Chinese President Xi Jinping, who will co-chair the Forum on China-Africa Co-operation conference, addresses a summit on peacekeeping at the United Nations in September. File picture: Andrew Kelly

#Focac: A proper assessment of China’s role in Africa should not be the realpolitik or sterile shibboleths of the ‘China threat’ or the ‘Yellow Peril’.

It should rather be its normative ambition coupled with Beijing’s pragmatic posture in crafting a different calculus of development and economic cooperation with Africa.

The threat perception, grim tableaux, and near hysteria about China’s growing role in Africa have in large measure been a product of Western-inspired hypocrisy and arrogance.

The historical record has shown that European and American policies, while clothed as a “civilising mission”, were characterised by a volatile mixture of exploitation, aggression, hubris, and injustice. China by contrast has demonstrated its ability to adapt to Africa’s social and political environment in a manner where it does not have to labour under typical Western sentiments of atavistic guilt when it comes to Africa.

This helps to explain why China’s economic engagements – especially trade – have provided a strategic vector for Africa’s growth and development, and indeed, has generated the gravitational pull for closer cooperation in other areas and sectors under the umbrella of the Forum on China-Africa Cooperation (FOCAC).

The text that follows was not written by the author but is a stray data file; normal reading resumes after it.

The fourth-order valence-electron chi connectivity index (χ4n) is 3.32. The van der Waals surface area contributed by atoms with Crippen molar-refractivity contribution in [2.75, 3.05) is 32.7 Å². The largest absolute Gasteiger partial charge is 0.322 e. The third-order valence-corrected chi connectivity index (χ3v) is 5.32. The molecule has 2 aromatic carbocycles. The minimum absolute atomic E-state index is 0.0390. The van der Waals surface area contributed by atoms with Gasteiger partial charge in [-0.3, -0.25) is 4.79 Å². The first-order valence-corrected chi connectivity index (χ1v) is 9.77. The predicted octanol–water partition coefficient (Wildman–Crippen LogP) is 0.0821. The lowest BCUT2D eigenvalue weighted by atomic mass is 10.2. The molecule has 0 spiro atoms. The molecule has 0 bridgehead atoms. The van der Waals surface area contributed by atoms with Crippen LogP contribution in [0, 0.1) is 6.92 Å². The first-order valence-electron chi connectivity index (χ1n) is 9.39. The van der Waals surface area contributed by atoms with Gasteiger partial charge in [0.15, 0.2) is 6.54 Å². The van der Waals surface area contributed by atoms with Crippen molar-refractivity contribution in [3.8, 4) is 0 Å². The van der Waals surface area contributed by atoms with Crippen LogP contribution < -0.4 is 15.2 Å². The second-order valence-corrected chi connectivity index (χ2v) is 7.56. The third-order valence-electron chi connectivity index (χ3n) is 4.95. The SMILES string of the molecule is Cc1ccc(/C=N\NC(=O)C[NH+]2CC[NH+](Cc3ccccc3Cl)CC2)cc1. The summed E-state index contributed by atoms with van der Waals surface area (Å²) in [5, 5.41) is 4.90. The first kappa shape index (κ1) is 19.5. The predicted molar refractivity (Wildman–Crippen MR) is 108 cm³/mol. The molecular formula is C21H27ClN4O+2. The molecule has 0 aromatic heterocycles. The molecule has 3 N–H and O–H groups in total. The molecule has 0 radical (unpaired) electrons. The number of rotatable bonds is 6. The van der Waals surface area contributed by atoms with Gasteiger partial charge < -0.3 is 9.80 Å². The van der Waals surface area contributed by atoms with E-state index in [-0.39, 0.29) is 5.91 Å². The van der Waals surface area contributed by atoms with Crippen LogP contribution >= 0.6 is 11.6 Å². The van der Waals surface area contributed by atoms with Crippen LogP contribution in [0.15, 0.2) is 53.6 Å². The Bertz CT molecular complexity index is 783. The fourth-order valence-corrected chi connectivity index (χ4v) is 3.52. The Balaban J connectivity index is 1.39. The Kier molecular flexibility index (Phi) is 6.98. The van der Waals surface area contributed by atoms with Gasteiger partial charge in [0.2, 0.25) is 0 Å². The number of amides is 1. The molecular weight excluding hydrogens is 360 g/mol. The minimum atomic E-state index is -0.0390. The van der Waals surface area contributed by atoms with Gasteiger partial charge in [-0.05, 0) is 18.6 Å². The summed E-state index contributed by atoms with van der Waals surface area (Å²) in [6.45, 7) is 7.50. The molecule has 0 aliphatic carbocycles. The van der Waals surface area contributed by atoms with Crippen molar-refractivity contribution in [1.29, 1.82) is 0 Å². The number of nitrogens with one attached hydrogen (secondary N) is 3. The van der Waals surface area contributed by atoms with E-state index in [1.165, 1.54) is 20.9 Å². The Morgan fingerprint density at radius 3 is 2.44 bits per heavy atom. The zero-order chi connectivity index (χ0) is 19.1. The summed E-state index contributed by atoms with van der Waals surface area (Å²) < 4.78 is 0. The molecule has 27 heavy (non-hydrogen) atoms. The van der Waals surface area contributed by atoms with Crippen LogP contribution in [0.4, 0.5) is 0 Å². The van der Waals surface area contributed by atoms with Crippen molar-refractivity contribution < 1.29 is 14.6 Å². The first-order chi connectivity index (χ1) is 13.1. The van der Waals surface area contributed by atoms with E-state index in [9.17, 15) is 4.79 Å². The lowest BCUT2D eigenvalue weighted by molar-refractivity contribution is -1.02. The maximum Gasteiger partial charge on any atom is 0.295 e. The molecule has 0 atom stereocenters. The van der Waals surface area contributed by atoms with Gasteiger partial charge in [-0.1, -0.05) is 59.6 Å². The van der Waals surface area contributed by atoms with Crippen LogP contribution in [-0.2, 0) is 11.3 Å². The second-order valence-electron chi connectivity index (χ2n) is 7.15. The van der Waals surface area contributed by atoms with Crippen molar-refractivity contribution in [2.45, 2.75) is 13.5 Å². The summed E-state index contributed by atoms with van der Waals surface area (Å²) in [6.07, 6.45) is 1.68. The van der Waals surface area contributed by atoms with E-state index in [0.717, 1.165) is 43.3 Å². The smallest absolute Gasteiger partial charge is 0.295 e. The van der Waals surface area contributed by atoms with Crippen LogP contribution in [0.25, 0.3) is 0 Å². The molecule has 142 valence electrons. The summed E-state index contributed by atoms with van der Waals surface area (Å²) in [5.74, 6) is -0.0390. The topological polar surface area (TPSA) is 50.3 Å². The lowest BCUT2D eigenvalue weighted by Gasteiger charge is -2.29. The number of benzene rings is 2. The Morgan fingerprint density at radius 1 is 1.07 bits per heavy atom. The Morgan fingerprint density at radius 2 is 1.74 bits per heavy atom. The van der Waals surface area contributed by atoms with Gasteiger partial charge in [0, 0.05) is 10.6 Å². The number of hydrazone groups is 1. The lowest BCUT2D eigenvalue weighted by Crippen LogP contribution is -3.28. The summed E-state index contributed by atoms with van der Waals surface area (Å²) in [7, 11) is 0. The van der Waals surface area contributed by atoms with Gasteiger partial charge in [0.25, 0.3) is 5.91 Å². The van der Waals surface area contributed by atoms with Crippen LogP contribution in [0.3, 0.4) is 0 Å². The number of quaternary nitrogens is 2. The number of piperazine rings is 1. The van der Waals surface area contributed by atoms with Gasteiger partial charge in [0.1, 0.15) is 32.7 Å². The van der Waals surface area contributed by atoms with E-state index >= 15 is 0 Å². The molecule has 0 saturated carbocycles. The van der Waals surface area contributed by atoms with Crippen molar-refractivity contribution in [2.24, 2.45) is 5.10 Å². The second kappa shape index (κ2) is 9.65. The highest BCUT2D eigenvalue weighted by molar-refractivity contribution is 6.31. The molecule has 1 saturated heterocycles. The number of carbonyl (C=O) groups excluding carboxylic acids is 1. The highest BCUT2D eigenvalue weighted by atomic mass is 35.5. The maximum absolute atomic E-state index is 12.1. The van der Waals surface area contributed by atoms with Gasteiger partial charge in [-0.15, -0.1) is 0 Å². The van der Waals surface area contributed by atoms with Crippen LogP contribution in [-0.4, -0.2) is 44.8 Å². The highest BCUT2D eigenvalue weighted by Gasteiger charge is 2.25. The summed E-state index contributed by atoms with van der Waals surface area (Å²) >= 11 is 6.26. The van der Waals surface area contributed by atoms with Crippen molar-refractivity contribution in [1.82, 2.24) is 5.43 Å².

In 1995, China’s total trade with Africa accounted for only 1 per cent of its total world trade. By 2006, it had grown to 3 per cent and is currently about 6 per cent.

This is indicative of the extent to which trade has accelerated: between 2001 and 2006, Africa’s exports to China rose at an annual rate of over 40 per cent, increasing from $4.8 billion to $28.8 billion.

During the same period, there was a quadrupling of Africa’s imports from China to $26.7 billion. The compound growth rate shows that total trade between China and Africa increased by 26 per cent between 1995 and 2012.

Notwithstanding the effects of the global financial meltdown, during the 2011-2012 period, the value of total trade increased by 19 per cent from $166 billion to $200 billion; and is expected to be close to $300 billion by the end of 2016.

On a country-to-country basis, China is now Africa’s largest trading partner.

The same trading pattern has been replicated in China’s trading relationship with South Africa which has grown at an average rate of 30 per cent a year to reach $75 billion in 2013, thereby also making China South Africa’s largest country trading partner despite South Africa not being an oil producing country.

South African firms also represent the largest African presence in the Chinese market with over $500 million invested in 200 projects that include mining, breweries, banking, construction, oil and zinc refineries, and consumer goods.

Located in South Africa, the China-Africa Development Fund established in 2007 with $5 billion seed capital provided by China, stands to make significant contributions to private sector expansion and joint entrepreneurial activity between Chinese and African firms.

Two state-owned financial institutions, China’s Export-Import Bank (Exim Bank) and China’s Development Bank (CDB) drive China’s economic relations with African countries: the Exim Bank manages the preferential credit component and the government’s concessional loan arrangement while the CDB handles and directs investments.